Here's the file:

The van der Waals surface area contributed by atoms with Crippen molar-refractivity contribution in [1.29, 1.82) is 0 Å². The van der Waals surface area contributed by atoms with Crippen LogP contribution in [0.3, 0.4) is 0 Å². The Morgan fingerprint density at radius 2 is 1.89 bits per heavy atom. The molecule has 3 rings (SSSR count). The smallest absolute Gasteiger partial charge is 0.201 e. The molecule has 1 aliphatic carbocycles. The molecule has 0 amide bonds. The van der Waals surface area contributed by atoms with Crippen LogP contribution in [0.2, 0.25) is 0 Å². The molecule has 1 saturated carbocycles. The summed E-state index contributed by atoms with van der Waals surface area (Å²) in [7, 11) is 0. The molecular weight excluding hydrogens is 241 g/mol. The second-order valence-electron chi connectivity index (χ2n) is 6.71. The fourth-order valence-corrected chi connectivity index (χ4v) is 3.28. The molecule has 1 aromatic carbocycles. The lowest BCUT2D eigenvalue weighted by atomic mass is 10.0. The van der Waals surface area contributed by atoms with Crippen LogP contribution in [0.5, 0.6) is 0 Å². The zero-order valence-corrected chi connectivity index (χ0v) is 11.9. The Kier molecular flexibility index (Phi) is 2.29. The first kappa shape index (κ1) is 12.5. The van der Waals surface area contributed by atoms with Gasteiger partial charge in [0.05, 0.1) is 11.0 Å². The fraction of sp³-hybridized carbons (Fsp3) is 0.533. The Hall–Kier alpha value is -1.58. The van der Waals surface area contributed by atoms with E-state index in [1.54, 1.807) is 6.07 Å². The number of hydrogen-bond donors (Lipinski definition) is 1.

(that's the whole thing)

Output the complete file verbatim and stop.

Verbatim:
The van der Waals surface area contributed by atoms with Crippen molar-refractivity contribution in [1.29, 1.82) is 0 Å². The van der Waals surface area contributed by atoms with Crippen LogP contribution in [0.3, 0.4) is 0 Å². The Morgan fingerprint density at radius 2 is 1.89 bits per heavy atom. The molecule has 3 rings (SSSR count). The smallest absolute Gasteiger partial charge is 0.201 e. The molecule has 1 aliphatic carbocycles. The molecule has 0 amide bonds. The van der Waals surface area contributed by atoms with Crippen LogP contribution in [0.2, 0.25) is 0 Å². The molecule has 1 saturated carbocycles. The summed E-state index contributed by atoms with van der Waals surface area (Å²) in [7, 11) is 0. The molecular weight excluding hydrogens is 241 g/mol. The second-order valence-electron chi connectivity index (χ2n) is 6.71. The fourth-order valence-corrected chi connectivity index (χ4v) is 3.28. The molecule has 1 aromatic carbocycles. The lowest BCUT2D eigenvalue weighted by atomic mass is 10.0. The van der Waals surface area contributed by atoms with Crippen LogP contribution in [0.5, 0.6) is 0 Å². The zero-order valence-corrected chi connectivity index (χ0v) is 11.9. The Kier molecular flexibility index (Phi) is 2.29. The first kappa shape index (κ1) is 12.5. The van der Waals surface area contributed by atoms with Gasteiger partial charge in [0.05, 0.1) is 11.0 Å². The fraction of sp³-hybridized carbons (Fsp3) is 0.533. The Hall–Kier alpha value is -1.58. The van der Waals surface area contributed by atoms with E-state index in [1.54, 1.807) is 6.07 Å². The number of hydrogen-bond donors (Lipinski definition) is 1.